Speculation remains rife that a Soviet-era plane that crashed on a runway in Mali after touching down late on September 23, and then burst into flames, was linked to the Russian Wagner private military company (PMC), despite unofficial denials.
The Ilyushin Il-76 aircraft had been spotted in various African regions, often coinciding with the presence of paramilitary forces such as Wagner and other parts of the continent, Newsweek reports.
Social media users noted that the aircraft that crashed was registered in Belarus with tail number EW-412TH, according to the US magazine. It was flying a route from the Belarusian capital Minsk to Mali and was due to head to Istanbul.
Wagner is Russia’s de facto main military force in Africa and has made significant profits working on behalf of politicians on the continent, many of them unpopular, authoritarian leaders, with payment often in the form of mining concessions.
Anti-government sources in Mali, which is run by a military junta, said that the plane may have been linked to Wagner while local sources suggested that it was a Malian Army aircraft carrying equipment.
The Ilyushin-76 is a multi-purpose, fixed-wing, four-engine turbofan strategic airlifter often used to deliver heavy machinery to remote areas.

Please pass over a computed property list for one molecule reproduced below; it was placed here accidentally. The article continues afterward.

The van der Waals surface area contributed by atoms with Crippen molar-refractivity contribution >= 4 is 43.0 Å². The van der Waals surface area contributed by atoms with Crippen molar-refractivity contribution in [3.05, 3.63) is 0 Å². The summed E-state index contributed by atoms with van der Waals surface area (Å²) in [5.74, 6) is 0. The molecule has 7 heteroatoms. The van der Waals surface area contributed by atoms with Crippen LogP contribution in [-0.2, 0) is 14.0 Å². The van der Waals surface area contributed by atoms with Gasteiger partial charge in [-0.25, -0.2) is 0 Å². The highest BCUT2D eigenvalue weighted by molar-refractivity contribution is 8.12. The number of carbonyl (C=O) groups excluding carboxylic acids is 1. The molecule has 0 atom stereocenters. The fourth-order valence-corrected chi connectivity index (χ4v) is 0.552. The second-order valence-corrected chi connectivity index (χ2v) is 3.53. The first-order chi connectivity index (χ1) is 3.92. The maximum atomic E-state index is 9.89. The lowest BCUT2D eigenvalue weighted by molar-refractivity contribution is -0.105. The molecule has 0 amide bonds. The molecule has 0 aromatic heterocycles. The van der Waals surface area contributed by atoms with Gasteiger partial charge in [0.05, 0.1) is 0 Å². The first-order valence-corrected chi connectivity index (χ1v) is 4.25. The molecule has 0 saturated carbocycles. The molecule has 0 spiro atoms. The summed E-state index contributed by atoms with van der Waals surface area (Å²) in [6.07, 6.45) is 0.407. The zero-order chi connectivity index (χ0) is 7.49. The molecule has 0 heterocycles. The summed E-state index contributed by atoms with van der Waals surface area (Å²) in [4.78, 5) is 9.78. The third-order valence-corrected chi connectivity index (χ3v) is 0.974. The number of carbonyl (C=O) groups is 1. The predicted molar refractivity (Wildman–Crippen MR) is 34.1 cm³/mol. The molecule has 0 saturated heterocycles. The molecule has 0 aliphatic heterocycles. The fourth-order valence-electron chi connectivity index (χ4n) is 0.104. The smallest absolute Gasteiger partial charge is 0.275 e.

An airport source and local official told the Paris-based news magazine Jeune Afrique that the plane that crashed belonged to the Malian army, had been transporting Wagner soldiers, and was overloaded.
The Telegram account Grey Zone, which has links to Wagner, denied that there were PMC members on board at the time of its crash at Gao International Airport.
"In an information vacuum, there are rumours that the plane belonged to the Wagner Group. But this is not true," said a post on September 27. "This chartered Il-76 board was used by local forces to transport goods for various purposes. There were no personnel of the Wagner Group on this board."
Wagner arrived in Mali in December 2021 and has been actively enhancing its capabilities at its Bamako base, according to an assessment by the Washington-based Center for Strategic and International Studies (CSIS), and established a strong presence near Bamako's Modibo Keita International Airport.
In recent months, the Russian Ministry of Defence (MoD) has begun openly supporting military juntas in West Africa, according to a recent report by the Washington-based Institute for the Study of War (ISW).
This move follows Moscow’s decision to subsume Wagner into the structure of the army, following a mutiny against the MoD in June led by its founder, Yevgeny Prigozhin, who was killed in a plane crash outside Moscow in late August, widely believed to have been caused by an explosion on board.
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